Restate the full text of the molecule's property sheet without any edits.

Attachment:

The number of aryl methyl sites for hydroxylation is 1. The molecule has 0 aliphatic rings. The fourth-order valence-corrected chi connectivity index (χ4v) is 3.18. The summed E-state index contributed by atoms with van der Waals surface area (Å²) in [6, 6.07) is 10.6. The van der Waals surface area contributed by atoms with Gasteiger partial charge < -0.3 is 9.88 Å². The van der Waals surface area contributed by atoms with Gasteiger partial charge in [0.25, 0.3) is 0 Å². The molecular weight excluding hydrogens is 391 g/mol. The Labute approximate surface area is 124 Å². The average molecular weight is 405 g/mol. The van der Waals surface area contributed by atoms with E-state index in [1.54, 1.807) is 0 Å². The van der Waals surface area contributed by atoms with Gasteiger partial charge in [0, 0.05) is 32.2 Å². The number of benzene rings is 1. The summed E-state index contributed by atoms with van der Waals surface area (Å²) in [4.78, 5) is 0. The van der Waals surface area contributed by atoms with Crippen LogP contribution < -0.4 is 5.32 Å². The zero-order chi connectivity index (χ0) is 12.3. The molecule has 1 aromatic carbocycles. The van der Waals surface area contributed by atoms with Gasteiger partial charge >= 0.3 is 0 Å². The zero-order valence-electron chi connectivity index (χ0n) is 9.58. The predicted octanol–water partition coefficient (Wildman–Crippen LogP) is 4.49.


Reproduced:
The number of aryl methyl sites for hydroxylation is 1. The molecule has 0 aliphatic rings. The fourth-order valence-corrected chi connectivity index (χ4v) is 3.18. The summed E-state index contributed by atoms with van der Waals surface area (Å²) in [6, 6.07) is 10.6. The van der Waals surface area contributed by atoms with Gasteiger partial charge < -0.3 is 9.88 Å². The van der Waals surface area contributed by atoms with Gasteiger partial charge in [0.25, 0.3) is 0 Å². The molecular weight excluding hydrogens is 391 g/mol. The Labute approximate surface area is 124 Å². The average molecular weight is 405 g/mol. The van der Waals surface area contributed by atoms with E-state index in [1.54, 1.807) is 0 Å². The van der Waals surface area contributed by atoms with Gasteiger partial charge in [0, 0.05) is 32.2 Å². The number of benzene rings is 1. The summed E-state index contributed by atoms with van der Waals surface area (Å²) in [4.78, 5) is 0. The van der Waals surface area contributed by atoms with Crippen LogP contribution < -0.4 is 5.32 Å². The zero-order chi connectivity index (χ0) is 12.3. The molecule has 1 aromatic carbocycles. The van der Waals surface area contributed by atoms with Gasteiger partial charge >= 0.3 is 0 Å². The zero-order valence-electron chi connectivity index (χ0n) is 9.58. The predicted octanol–water partition coefficient (Wildman–Crippen LogP) is 4.49.